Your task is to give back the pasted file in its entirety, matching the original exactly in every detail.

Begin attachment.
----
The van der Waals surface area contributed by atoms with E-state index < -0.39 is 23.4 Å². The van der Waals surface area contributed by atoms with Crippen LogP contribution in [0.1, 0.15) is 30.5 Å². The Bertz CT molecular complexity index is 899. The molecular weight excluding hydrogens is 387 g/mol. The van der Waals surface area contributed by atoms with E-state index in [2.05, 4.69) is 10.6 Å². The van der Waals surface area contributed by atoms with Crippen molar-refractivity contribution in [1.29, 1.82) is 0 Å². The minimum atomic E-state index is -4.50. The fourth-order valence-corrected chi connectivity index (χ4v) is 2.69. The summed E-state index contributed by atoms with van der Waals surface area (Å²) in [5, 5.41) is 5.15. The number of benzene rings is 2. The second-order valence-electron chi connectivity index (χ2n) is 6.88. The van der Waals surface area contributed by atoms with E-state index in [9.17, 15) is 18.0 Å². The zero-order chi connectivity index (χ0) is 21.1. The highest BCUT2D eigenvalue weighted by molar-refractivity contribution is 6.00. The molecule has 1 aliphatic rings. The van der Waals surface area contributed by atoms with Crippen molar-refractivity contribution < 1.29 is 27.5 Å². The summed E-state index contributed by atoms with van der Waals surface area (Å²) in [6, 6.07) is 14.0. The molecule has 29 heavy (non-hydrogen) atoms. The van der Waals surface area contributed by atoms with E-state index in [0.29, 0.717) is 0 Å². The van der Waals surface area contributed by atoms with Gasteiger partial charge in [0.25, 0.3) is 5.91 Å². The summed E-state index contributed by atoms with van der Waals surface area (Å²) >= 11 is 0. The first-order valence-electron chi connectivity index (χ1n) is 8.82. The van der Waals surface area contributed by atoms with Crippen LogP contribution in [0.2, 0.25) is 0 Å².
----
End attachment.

The van der Waals surface area contributed by atoms with E-state index < -0.39 is 23.4 Å². The van der Waals surface area contributed by atoms with Crippen LogP contribution in [0.1, 0.15) is 30.5 Å². The Bertz CT molecular complexity index is 899. The molecular weight excluding hydrogens is 387 g/mol. The van der Waals surface area contributed by atoms with E-state index in [2.05, 4.69) is 10.6 Å². The van der Waals surface area contributed by atoms with Crippen molar-refractivity contribution in [1.29, 1.82) is 0 Å². The minimum atomic E-state index is -4.50. The fourth-order valence-corrected chi connectivity index (χ4v) is 2.69. The summed E-state index contributed by atoms with van der Waals surface area (Å²) in [5, 5.41) is 5.15. The number of benzene rings is 2. The second-order valence-electron chi connectivity index (χ2n) is 6.88. The van der Waals surface area contributed by atoms with E-state index in [9.17, 15) is 18.0 Å². The zero-order chi connectivity index (χ0) is 21.1. The highest BCUT2D eigenvalue weighted by molar-refractivity contribution is 6.00. The molecule has 1 aliphatic rings. The van der Waals surface area contributed by atoms with Crippen molar-refractivity contribution < 1.29 is 27.5 Å². The summed E-state index contributed by atoms with van der Waals surface area (Å²) in [6, 6.07) is 14.0. The molecule has 29 heavy (non-hydrogen) atoms. The van der Waals surface area contributed by atoms with E-state index in [0.29, 0.717) is 0 Å². The van der Waals surface area contributed by atoms with Gasteiger partial charge in [0.25, 0.3) is 5.91 Å². The summed E-state index contributed by atoms with van der Waals surface area (Å²) >= 11 is 0. The first-order valence-electron chi connectivity index (χ1n) is 8.82. The van der Waals surface area contributed by atoms with Crippen LogP contribution in [0.2, 0.25) is 0 Å².